Concerns over the current account deficit: The DONG-A ILBO

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The Bank of Korea warned of a current account deficit in August. Unlike the trade balance which only takes into account imports and exports of goods, the current account balance is a sum of imports and exports of goods and services. Soaring oil and commodity prices led to a trade balance deficit for five consecutive months, but the current account balance, which includes the value of exports and imports of goods and services as well as capital transfers , remained in surplus until recently; however, the country’s current account surplus is contracting sharply. Just a week ago, President Yoon Suk-yeol reassured the public by saying that this year’s current account surplus is expected to top $30 billion.

The current account surplus in July fell by 85% compared to the previous year, due to an unsustainable trade deficit that is difficult to balance by other sectors. South Korea recorded a trade deficit of $9.47 billion in August, the highest figure on record. There are no signs of recovery anytime soon as the global semiconductor industry faces a slowdown and growth in China, South Korea’s biggest trading partner, has slowed. Dividends and interest from foreign investments are declining due to the global stock market recession, and once overseas travel begins, the country’s travel balance will likely turn negative.

The current account balance is one of the main barometers of the strength of the national economy. A budget deficit and a current account deficit are together called the “twin deficits”, against which the country must protect itself. South Korea, with a national debt already over 100 billion won, could see a downgrade in its sovereign credit rating. With rising US interest rates combined with the weak Korean economy, the depreciation of the won against the dollar, which is much larger than the Japanese yen, Chinese yuan and European euro, is attributable to the high demand for dollars.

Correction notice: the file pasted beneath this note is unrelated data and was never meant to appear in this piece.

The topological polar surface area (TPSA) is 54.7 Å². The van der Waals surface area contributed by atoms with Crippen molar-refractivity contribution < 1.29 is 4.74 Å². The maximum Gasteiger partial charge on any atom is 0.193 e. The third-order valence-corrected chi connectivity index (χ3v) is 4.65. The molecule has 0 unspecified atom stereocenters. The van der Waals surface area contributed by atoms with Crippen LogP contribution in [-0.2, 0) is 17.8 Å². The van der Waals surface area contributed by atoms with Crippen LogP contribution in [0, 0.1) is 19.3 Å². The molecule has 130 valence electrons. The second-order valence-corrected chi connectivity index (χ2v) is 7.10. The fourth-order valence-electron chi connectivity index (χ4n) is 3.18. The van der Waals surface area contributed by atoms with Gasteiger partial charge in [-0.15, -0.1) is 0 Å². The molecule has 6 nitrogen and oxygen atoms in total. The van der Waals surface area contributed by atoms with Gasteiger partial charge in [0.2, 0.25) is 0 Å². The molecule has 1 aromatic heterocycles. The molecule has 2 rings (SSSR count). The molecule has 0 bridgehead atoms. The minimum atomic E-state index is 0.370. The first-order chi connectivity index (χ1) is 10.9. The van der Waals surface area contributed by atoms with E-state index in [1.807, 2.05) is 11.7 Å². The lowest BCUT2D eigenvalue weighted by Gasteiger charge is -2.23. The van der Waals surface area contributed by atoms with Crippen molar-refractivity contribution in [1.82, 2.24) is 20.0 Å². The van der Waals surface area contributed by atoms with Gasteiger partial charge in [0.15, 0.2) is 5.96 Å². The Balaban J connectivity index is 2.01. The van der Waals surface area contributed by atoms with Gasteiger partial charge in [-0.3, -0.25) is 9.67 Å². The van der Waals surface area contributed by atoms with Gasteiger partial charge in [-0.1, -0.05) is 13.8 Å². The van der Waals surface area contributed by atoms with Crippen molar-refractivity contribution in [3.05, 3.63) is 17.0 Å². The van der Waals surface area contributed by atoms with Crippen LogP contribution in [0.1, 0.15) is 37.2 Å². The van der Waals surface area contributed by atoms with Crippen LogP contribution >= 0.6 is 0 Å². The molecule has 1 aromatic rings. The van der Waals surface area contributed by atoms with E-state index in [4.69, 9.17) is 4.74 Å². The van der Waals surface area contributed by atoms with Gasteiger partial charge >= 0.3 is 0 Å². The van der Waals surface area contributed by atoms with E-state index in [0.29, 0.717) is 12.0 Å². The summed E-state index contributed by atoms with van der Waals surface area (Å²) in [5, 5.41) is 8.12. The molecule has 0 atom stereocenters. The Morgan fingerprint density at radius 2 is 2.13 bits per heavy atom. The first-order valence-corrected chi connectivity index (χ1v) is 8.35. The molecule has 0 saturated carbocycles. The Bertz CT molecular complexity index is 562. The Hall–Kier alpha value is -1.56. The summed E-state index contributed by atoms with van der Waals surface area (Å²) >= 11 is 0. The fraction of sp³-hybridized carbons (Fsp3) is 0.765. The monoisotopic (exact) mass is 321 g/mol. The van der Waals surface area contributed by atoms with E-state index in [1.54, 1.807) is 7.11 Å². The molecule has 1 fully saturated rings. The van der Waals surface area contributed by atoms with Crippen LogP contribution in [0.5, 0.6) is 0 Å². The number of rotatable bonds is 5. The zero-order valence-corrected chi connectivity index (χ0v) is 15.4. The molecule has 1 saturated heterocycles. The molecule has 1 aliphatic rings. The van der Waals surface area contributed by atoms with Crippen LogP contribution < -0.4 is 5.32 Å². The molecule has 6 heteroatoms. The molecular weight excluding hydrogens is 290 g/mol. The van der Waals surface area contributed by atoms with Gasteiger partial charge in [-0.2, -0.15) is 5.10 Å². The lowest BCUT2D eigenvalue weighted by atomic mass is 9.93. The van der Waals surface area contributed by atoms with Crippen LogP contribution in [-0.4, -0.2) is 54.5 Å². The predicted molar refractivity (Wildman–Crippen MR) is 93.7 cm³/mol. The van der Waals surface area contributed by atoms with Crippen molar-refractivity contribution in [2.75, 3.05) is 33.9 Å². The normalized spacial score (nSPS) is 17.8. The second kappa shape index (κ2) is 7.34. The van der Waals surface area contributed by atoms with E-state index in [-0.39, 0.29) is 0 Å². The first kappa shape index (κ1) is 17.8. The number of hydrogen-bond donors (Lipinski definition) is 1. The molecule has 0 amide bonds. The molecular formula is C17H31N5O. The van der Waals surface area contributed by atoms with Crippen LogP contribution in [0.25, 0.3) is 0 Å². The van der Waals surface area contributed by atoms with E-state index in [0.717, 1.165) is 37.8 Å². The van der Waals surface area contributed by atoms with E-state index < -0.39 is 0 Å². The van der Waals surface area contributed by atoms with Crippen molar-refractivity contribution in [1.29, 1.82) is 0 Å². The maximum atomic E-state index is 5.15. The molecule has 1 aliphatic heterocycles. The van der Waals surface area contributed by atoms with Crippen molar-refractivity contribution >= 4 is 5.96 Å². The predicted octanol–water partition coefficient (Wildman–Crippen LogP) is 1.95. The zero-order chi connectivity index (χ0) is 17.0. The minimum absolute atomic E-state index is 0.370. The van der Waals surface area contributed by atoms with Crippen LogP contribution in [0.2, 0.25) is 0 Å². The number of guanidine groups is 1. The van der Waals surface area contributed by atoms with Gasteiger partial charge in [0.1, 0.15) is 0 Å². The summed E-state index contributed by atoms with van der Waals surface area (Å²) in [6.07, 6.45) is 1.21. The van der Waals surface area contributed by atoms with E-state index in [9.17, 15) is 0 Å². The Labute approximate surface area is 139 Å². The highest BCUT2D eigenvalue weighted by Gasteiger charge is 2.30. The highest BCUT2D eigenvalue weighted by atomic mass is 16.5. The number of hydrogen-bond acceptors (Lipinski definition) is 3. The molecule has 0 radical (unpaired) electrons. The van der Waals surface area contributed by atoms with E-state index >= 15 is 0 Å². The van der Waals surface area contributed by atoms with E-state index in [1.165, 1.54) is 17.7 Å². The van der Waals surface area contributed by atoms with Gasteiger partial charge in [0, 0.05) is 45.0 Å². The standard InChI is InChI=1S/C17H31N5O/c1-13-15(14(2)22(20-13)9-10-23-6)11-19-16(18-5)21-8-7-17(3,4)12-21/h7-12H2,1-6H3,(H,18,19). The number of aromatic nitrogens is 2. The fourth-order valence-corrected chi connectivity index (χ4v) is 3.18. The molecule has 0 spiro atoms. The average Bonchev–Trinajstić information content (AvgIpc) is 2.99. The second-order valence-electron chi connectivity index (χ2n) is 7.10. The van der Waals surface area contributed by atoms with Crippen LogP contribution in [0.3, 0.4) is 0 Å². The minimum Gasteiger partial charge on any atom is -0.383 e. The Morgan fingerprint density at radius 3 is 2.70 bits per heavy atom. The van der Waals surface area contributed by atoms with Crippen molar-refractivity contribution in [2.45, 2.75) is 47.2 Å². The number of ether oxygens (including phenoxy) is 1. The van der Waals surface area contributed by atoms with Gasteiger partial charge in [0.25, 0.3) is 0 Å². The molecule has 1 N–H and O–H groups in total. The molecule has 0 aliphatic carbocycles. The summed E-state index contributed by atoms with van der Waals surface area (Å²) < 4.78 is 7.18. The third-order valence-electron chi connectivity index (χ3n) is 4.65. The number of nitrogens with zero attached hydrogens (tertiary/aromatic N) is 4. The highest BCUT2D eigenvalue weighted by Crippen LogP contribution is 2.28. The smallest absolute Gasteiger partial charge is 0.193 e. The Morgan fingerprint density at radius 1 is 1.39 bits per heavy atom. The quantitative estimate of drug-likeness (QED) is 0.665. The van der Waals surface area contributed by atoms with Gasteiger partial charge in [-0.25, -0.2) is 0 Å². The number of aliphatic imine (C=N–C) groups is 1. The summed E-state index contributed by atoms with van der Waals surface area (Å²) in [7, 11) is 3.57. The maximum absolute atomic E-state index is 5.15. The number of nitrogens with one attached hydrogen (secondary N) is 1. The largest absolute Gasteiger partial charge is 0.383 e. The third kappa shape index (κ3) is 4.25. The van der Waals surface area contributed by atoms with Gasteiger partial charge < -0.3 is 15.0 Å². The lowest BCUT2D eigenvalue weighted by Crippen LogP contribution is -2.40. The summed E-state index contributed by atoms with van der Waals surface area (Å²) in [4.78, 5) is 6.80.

What is more worrying is a fundamental shift in the way Korea’s economy has developed, including its relationship with China, which accounted for a quarter of the country’s trade and 80% of the country’s trade surplus. country. With the exception of the semiconductor sector, China has narrowed its gap with South Korea in smartphone and display manufacturing. On the other hand, Korea inevitably depends on imports from China for the raw materials needed to manufacture batteries for electric vehicles.

Contrary to the government’s hopes on falling oil and other commodity prices, the war in Ukraine is far from over, and stabilizing oil prices would not immediately bring the deficit back to its original state. Before it is too late to turn back the clock, the government must increase its exports of high value-added products, pursue the sophistication of the service industry and diversify its trading partners. Without a fundamental revision of the growth strategy of the Korean economy, a crisis could arise at any time.

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